CrateDB Edge

Crate.io is pleased to announce CrateDB Edge, the hybrid cloud database solution integrating CrateDB clusters and the CrateDB Cloud software stack with on-premise or customer-controlled cloud infrastructure.

The process of getting CrateDB Edge running is far easier than it may seem, thanks to the support for Edge deployment built into the CrateDB Cloud Console, our own web UI. Even so, there are some steps involved, and some requirements have to be met in order for it to work. This tutorial therefore serves as an end-to-end walkthrough of the process and of these prerequisites.

Table of contents

Disclaimer

CrateDB Edge is currently in public beta. CrateDB Edge and related services are provided on an “as is” basis and may change at any time. Crate.io provides no guarantees or warrant regarding the usability or performance of CrateDB Edge. The CrateDB Cloud Service Level Agreement (SLA) is expressly disclaimed for the use of CrateDB Edge and related services. By using CrateDB Edge, you agree to these terms and conditions.

Should you find any errors, bugs, or functionality problems while using the CrateDB Edge public beta, please let us know via our contact page or our support email.

Prerequisites

Certain hardware and software specifications must be met in order to make use of CrateDB Edge. The most important of these is that you must provide a working Kubernetes cluster, one that meets the following requirements:

  • It must contain at least three nodes (for high availability). You can also run development workloads on a single-node cluster. Note, however, that you will only be able to provision single-node CrateDB “clusters”;

  • Sufficient CPU per node to run the CrateDB Cloud software stack and the OS (we recommend at least 4 CPU cores for reliable performance);

  • A Kubernetes version > 1.15;

  • A Kubernetes load balancer for accessing CrateDB Clusters;

  • A storage class for persistent data.

Beyond this, using the CrateDB Cloud stack requires creating a CrateDB Cloud account and an organization, which will become the owner of the Edge region in which the cluster can be deployed. One must also access the CrateDB Cloud Console in order to deploy the cluster itself, using the provided script. These steps will be explained below.

Some Kubernetes knowledge, especially regarding networking and storage, is recommended when using CrateDB Edge, especially when using it as-is. If you’re uncertain, you may benefit from using CrateDB Edge in combination with tools as described at the end of this tutorial.

Note

A special note about bare metal Kubernetes clusters: CrateDB Edge should work on any bare metal cluster, but the CrateDB instances running within require a load balancer for outside access. If you do not have a load balancer (for example MetalLB), you can still access the CrateDB clusters within, but you will need to figure out the node ports to use.

Sign up

To use the CrateDB Cloud software, you must first sign up. Follow the steps outlined in this tutorial to do so.

Create an organization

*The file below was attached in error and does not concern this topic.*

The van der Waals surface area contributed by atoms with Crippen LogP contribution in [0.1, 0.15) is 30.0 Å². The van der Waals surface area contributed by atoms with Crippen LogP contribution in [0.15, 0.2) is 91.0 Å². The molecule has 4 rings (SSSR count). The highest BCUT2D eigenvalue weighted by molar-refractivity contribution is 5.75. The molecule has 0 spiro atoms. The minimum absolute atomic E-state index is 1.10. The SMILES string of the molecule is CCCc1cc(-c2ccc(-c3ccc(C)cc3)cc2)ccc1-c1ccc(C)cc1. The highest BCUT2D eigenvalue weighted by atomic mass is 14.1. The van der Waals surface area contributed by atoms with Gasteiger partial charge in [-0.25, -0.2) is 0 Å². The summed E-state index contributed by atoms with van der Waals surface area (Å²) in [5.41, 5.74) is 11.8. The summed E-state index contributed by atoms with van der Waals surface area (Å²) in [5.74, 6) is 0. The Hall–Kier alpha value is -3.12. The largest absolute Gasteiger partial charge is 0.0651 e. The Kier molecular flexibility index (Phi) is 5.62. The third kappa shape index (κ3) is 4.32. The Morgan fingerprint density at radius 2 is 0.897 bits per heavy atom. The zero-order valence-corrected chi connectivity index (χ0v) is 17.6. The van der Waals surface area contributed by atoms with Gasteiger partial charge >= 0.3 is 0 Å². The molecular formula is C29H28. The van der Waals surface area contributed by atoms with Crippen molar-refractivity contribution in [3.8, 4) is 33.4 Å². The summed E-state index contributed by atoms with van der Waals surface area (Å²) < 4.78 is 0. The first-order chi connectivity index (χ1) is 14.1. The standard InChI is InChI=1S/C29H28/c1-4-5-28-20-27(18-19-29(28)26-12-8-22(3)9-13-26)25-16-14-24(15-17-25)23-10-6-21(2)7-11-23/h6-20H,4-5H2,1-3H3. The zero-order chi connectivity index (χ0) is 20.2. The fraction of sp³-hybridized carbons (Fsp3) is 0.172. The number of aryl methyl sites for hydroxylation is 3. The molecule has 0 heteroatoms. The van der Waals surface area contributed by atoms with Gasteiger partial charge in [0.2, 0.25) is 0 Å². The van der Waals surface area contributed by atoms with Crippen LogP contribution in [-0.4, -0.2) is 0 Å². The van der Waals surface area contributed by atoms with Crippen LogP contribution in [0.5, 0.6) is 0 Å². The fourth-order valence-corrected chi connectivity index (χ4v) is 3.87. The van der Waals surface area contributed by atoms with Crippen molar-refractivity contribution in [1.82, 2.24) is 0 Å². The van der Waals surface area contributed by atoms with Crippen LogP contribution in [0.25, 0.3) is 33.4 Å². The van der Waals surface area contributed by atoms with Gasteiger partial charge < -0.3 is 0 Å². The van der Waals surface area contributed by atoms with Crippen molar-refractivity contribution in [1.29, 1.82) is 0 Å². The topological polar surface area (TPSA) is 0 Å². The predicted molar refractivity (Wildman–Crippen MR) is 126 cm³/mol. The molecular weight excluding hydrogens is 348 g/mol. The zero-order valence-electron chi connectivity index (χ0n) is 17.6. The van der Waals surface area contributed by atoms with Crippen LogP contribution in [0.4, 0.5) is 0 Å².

When you first log in to the CrateDB Cloud Console after having created an appropriate account, you will arrive at the Organization overview page. Here you will be prompted to create an organization.

CrateDB Console organization creation screen

Fill out the name of the organization and click the Create organization button. After a short moment, the organization will be created and you can proceed.

You will be taken to the Subscriptions tab of the Organization overview page. You will be prompted to create a new subscription. However, for the purposes of CrateDB Edge deployment, you want to deploy directly into a given region, either one hosted by a cloud provider or a custom region of your own. (Both routes will be explained here.) To do so, go to the Regions tab in the same overview.

Create a custom region

In the Regions tab, it is possible to create a custom region. You will want to do this if you are hosting your cluster locally and are not relying on existing cloud providers to host your database infrastructure.

The Regions tab shows an overview of regions hosted by cloud providers as well as the option to create your own.

CrateDB Console regions screen

To create a custom region, simply fill out a name for the region and click on the Create edge region button.

Once you have done so, it will show your custom region.

CrateDB Console custom region screen

A preconfigured script will appear in the custom region field that you have just created. To proceed, open your local CLI and follow the steps in the next section of the tutorial. (You may want to keep the CrateDB Cloud Console open in your browser in the meantime.)

Apply the script

You can use the copy function provided in the custom region field to copy the script into your own CLI. Simply paste it there and execute the script. The script will check whether your local setup conforms to the prerequisites listed above. If one or more prerequisites fail, the script will notify you of this, and you will have to install them to proceed. (We recommend Helm for tracking and installing dependencies on Kubernetes.)

Note